Turning now to FIG. 9, a diagram illustrating an exemplary implementation of presenting navigable data center information to illustrate statuses in virtual reality using leading edge rendering engines is depicted in accordance with an illustrative embodiment of the present invention.

As shown in FIG. 9, room 902 contains all servers that are assigned to application X. With the mechanism of the present invention, statuses of the servers may be represented by color. For example, SVR 1 and SVR 3 may be shown as green. This means that SVR 1 and SV3 are operating properly.

However, SVR 2 may be shown in red to illustrate that the server needs attention. When SVR 2 is shown as red, administrators may use virtual buttons in room 902 to repair the problem. For example, the administrator may use power on/off button 904 to power on or off SVR 2, use reboot button 906 to reboot SVR 2, or use apply patch button 908 to apply a security patch to SVR 2. Alternatively, the operator may apply a patch by selecting one from a shelf and physically taking the patch off the shelf. The operator may then apply the patch to a target server by directly inserting or attaching it to the target server. In addition to power on/off, reboot server, and apply patches operations, other operations may be represented in the virtual space. For example, moving or assigning resources to distributed applications and application clusters, reconfiguring and assigning devices to load balancers, reconfiguring network connections and routing, creating or changing Virtual Private Networks and VLANs. Thus, with the capabilities of presenting data center devices in three dimensions, administrators may manage and report devices in virtual space without the limitations of two-dimensional displays.

Turning now to FIG. 10, a flowchart of an exemplary process for presenting data center information in virtual reality using leading edge rendering engines is depicted in accordance with an illustrative embodiment of the present invention. As shown in FIG. 10, in this example implementation, the process begins when the mechanism of the present invention constructs a room in the virtual space for a specific purpose (step 1002). For example, one or more rooms may be constructed for all servers that support a specific application or all servers that are assigned to the same VLAN. Alternatively, a single server may reside in one or more rooms without the constraints of the physical world.

Next, the mechanism of the present invention adds devices to a room or other appropriate rooms with their data center information (step 1004). Examples of data center information for the devices include statuses, inventories, load and assignments. The mechanism of the present invention presents the virtual room to administrators in the virtual space (step 1005). Later, the mechanism of the present invention detects changes made by the administrators in the virtual space (step 1006) and sends change messages to the existing data center management system (step 1008). The existing data center management system then makes appropriate changes to the devices (step 1010) and the process terminates thereafter.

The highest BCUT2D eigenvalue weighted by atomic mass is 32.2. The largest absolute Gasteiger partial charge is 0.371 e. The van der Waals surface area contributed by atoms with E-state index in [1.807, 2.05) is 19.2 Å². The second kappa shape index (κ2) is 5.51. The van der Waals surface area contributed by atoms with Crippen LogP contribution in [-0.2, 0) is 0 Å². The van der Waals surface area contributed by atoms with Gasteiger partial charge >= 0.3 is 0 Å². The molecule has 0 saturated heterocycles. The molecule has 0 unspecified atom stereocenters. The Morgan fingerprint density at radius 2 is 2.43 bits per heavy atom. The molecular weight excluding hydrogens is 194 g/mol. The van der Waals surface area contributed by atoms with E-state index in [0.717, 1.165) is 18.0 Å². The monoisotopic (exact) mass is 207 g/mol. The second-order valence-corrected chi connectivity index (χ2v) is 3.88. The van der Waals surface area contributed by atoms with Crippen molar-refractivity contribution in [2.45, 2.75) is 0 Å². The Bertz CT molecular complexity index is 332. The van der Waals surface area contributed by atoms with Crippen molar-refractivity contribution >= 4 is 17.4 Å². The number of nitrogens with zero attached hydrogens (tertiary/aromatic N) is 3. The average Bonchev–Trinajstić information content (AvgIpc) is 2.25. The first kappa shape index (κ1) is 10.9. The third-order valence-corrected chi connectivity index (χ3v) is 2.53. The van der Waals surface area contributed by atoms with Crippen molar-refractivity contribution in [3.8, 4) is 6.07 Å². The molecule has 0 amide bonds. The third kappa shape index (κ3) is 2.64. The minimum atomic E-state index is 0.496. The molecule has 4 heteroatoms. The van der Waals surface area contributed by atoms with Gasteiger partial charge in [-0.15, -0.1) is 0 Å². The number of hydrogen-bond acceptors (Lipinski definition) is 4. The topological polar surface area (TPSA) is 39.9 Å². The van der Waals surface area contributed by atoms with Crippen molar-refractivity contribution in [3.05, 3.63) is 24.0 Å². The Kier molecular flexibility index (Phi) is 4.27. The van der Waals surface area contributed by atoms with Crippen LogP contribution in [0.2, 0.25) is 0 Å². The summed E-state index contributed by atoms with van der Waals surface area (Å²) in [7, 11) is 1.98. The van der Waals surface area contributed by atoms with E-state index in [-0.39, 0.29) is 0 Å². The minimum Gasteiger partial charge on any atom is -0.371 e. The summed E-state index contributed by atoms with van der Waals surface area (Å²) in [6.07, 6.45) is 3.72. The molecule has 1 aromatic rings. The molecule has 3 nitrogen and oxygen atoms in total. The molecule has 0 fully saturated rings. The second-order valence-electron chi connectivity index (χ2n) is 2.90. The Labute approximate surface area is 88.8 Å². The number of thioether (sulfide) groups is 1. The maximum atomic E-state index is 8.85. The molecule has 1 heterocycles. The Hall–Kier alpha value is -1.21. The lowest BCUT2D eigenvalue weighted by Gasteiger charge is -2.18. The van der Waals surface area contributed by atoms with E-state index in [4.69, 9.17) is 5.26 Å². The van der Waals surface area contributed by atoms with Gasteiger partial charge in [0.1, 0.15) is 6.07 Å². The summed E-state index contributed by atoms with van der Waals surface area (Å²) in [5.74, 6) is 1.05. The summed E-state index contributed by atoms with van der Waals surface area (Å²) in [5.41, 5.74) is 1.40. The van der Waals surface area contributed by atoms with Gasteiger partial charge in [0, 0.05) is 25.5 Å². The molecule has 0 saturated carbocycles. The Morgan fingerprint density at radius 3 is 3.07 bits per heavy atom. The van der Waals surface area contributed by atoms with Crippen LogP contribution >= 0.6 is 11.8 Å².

In summary, embodiments of the present invention provide a way to present data center information in virtual reality, such that administrators may manipulate data center devices and its information more easily. With the mechanism of embodiments of the present invention, device assignments and statuses may be changed without the need for reconfiguration and remote devices may be connected together regardless of their physical locations.

It is important to note that while embodiments of the present invention have been described in the context of a fully functioning data processing system, those of ordinary skill in the art will appreciate that the processes of embodiments of the present invention are capable of being distributed in the form of a computer usable medium of instructions and a variety of forms and that embodiments of the present invention applies equally regardless of the particular type of signal bearing media actually used to carry out the distribution. Examples of computer usable media include recordable-type media such as a floppy disc, a hard disk drive, a RAM, and CD-ROMs and transmission-type media such as digital and analog communications links.

The description of the embodiments of the present invention have been presented for purposes of illustration and description, but is not intended to be exhaustive or limited to embodiments of the invention in the form disclosed. Many modifications and variations will be apparent to those of ordinary skill in the art. The embodiments were chosen and described in order to best explain the principles of the invention, the practical application, and to enable others of ordinary skill in the art to understand embodiments of the invention for various embodiments with various modifications as are suited to the particular use contemplated.

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Classifications
U.S. Classification715/757, 715/771, 709/208
International ClassificationG06F3/048
Cooperative ClassificationH04L67/02, H04L67/38, H04L41/22, H04L41/0803, H04L41/0273
European ClassificationH04L41/08A, H04L41/02G4, H04L41/22, H04L29/08N1